No single party is at fault or to blame. Rather, it appears to be a deficiency in how the system is set up. An innate inability to acknowledge the big picture. More PhDs than there are academic positions; supervisors aren’t by virtue career advisors; highly-casualised academic workforce, etc. Systemic tunnel vision? You bet.

    PhD students are seen as students and often little more. Perhaps the strong ones may even be perceived by senior staff as a threat or competition for grants and other resources? You be the judge. The jury’s out on this one.

    • Really interesting points, thanks and yes – delightful informed discussion is one of the best things about blogging. I know the best thing I did for my career was to hold on to my part time job while I was doing it. Essentially the PhD was a ‘union ticket’ for me – but I know it’s different for many people.

      Definitely lots of food for thought (or another post) in that last paragraph ;-)

  12. I think there is a big difference between bachelor and PhD education. The idea that “when we went to uni, our jobs were not invented yet” makes sense for broad and liberal bachelor degrees, but does not really sit well with the PhD. Many people know exactly what they want to do after the PhD: academic work.

    Having a unique selling proposition is probably beneficial for getting an academic position, but my guess is that applicants with a record of peer-reviewed publications and experience with teaching, are going to win in most cases. Ironically, perhaps having peer-reviewed articles and teaching experience is actually a USP for an Australian PhD graduate? (I don’t know of any Australian university that includes teaching or peer-reviewed research as a formal part of their PhD)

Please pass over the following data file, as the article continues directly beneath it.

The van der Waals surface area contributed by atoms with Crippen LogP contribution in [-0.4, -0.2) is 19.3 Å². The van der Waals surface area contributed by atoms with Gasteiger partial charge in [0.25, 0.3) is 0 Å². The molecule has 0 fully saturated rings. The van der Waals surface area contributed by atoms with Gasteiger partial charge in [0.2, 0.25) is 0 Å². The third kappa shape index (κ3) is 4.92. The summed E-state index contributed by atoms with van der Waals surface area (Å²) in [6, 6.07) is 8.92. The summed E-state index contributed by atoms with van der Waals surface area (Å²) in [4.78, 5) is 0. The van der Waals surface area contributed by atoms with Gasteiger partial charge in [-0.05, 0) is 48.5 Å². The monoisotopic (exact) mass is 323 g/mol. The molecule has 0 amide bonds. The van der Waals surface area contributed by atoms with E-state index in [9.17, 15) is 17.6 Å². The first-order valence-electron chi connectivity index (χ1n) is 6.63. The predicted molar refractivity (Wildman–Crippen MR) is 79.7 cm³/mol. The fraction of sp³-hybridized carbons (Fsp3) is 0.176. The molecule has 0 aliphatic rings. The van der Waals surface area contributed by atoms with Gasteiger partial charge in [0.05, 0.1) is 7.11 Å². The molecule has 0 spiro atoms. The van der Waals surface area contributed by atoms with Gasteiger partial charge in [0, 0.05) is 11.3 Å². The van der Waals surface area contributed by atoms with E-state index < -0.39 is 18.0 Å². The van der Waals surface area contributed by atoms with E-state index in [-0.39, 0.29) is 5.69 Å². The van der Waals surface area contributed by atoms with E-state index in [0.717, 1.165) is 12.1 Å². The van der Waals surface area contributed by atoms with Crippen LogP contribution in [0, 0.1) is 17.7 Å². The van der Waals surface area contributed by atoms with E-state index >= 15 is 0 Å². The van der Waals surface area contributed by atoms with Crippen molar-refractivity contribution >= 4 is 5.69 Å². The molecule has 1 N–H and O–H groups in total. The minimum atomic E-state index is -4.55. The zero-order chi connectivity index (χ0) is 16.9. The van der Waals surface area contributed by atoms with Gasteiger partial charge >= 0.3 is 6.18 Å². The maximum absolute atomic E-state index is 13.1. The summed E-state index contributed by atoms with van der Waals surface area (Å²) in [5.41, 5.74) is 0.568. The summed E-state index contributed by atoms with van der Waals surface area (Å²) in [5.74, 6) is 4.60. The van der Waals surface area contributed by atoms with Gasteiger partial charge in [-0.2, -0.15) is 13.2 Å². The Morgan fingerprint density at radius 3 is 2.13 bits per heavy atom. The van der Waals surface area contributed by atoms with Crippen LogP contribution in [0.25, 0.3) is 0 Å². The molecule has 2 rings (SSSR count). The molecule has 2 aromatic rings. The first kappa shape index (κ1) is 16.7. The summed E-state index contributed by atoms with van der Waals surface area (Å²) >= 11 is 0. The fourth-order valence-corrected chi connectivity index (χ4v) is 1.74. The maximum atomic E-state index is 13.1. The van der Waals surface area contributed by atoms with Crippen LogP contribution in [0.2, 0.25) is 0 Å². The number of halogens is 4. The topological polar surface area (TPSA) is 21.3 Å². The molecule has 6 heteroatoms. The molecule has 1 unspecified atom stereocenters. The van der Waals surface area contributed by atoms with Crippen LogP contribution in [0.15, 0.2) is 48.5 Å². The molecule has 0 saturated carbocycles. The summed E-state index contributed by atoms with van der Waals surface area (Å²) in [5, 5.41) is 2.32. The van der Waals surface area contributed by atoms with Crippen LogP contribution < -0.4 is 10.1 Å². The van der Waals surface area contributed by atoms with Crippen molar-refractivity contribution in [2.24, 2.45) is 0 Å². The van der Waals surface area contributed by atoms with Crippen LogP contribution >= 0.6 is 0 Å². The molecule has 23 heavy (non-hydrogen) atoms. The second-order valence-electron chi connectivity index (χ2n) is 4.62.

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  14. Interesting post, Inger.

    I am reaching the finishing line in a few months. Over the last few months, I have asked myself the same question: “What is my edge?”

    My main supervisor tells me that my strength is in writing. I am told I write well. Writing has always been an interest in mine, which is why I have have ventured into writing op-eds, and articles on websites, and magazines. But, these articles are typically out my field. I write because I like to and want to express my opinions.

    However, I don’t think having good writing skills (which really are functional skills) as a USP that will get me anywhere in the job market in my field. I don’t see myself as a bad researcher. However, I don’t see myself as good a researcher as my peers as well.

    Besides, I have always wondered how does one sell writing skills as a USP? The pieces of work you distribute are always going to be “perfectly written” regardless of how long you took to write them.

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  18. getting to the “pointy end” of my PhD I am ALWAYS thinking about my edge. Especially as I am now reaching an age when many retire and I still want (and need a career). I can see many opportunities in my thesis and ways it might go and the opportunities that might eventuate. My edge? mmmm still working on it…